By Kendra Casey Plank
A coalition of health care organizations has urged the federal government to
protect a portion of the nation's broadband spectrum currently reserved for
certain medical devices and radio astronomy from being opened for use by
submitted Jan. 25 to the Federal Communications Commission, the Wireless Medical
Telemetry Service (WMTS) Coalition said allowing unlicensed devices to share the
608-614 MHz spectrum band--known as Channel 37--with WMTS devices threatened
WMTS devices are used by hospitals to monitor patients' physiological
data--such as heart rates and blood pressures--without limiting mobility as is
the case with traditional wired monitoring devices. The devices transmit patient
data to receivers in the hospital over the spectrum band allocated for such
purposes; this allows clinicians to monitor changes in patients' physiology that
could indicate life-threatening problems.
The WMTS Coalition's comments were in response to a notice of proposed
rulemaking [FCC 12-118] adopted Sept. 28, 2012 concerning “incentive auctions”
of broadcast spectrum bands. The incentive auction is an attempt by FCC to
reclaim airwaves now used for broadcast television and then auction them off to
wireless carriers led by Verizon Wireless and AT&T Inc., with a portion of
the proceeds paid to the broadcasters. The aim of the proposed plan is to make
additional spectrum available for consumer wireless technology use and targets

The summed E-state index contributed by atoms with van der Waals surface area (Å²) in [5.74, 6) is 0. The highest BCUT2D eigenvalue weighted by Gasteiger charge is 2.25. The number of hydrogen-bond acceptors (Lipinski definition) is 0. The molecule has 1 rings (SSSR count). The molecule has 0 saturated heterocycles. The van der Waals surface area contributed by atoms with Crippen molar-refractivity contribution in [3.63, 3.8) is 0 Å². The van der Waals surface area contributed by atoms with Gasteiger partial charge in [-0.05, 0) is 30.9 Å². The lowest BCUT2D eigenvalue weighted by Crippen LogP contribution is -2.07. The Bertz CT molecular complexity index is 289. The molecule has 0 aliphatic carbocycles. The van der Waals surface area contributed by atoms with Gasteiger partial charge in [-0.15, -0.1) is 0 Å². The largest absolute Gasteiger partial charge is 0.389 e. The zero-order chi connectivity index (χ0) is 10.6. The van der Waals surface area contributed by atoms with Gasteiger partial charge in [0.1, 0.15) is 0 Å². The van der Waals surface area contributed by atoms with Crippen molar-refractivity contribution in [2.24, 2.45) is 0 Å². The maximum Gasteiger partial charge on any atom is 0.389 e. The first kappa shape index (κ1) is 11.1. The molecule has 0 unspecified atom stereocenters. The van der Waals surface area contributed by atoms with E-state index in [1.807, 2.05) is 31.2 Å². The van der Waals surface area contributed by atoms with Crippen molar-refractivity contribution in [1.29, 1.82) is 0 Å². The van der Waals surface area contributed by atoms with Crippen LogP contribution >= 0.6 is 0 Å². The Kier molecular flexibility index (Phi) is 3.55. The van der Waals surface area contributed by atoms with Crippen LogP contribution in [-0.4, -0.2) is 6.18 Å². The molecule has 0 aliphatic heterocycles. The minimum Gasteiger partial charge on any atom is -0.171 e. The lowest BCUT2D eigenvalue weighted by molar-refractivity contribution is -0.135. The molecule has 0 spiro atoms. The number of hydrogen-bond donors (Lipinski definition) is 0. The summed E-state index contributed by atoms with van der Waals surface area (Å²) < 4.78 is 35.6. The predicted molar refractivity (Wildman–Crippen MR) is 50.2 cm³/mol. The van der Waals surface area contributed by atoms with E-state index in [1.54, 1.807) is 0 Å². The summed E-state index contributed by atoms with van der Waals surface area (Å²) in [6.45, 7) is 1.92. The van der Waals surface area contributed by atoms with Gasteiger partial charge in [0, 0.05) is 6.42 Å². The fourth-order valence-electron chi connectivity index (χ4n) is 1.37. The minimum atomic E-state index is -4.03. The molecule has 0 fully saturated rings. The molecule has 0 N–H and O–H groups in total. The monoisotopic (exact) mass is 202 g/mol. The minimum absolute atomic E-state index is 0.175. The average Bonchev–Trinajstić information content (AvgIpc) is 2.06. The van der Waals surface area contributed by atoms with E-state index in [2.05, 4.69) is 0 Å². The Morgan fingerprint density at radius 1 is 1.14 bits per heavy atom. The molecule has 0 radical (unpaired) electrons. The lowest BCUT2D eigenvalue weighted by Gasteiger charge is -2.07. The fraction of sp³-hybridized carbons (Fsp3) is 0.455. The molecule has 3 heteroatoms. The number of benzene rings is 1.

the 600 MHz band for reallocation, which includes the 608-614 MHz band (Channel
37) used primarily by WMTS devices.
But, the WMTS Coalition argued that Channel 37 should be preserved for
wireless medical telemetry and not reallocated for mobile or broadcast use.
“The potential threat to patient safety created by the widespread use of
unlicensed devices operating co-channel with WMTS devices is too great to allow
such devices to 'share' this band,” the coalition wrote.
The coalition is led by the American Society of Healthcare Engineering
(ASHE), a group affiliated with the American Hospital Association. Other
coalition members include the American College of Clinical Engineering, the
Association for the Advancement for Medical Instrumentation, GE Healthcare, and
“If any new services are allowed to use Channel 37, they should only be
authorized to do so after it can be conclusively demonstrated that such use will
not create even the smallest threat of interference to the WMTS licensees who
are operating in the band,” the coalition argued.
The group also urged FCC to consider how any changes to allocation of
adjacent spectrum to Channel 37, Channels 36 and 38, might affect the use of
Channel 37 by WMTS licensees.
Already, digital television operations in the adjacent channels “greatly
constrains” WMTS uses in certain parts of the country, the coalition warned
The coalition said WMTS users in those cases “appear to have no grounds on
which to complain” when operating in proximity to digital TV stations, and have
developed their own solutions, which often include using less than the full
available spectrum in Channel 37 or deploying their wireless operations in other
“But incumbent Channel 37 systems already in place will not have the
advantage of this foresight in design if, after repacking and reallocation [of
broadband spectrum], additional DTV stations or other higher powered licensees
are introduced into these adjacent channels,” the coalition said.
The coalition's comments are available at http://www.ashe.org/resources/WMTS/pdfs/wmts_coallition_public_comments.pdf.
Additional information about the incentive auction is available at http://www.fcc.gov/document/broadcast-television-spectrum-incentive-auction-nprm.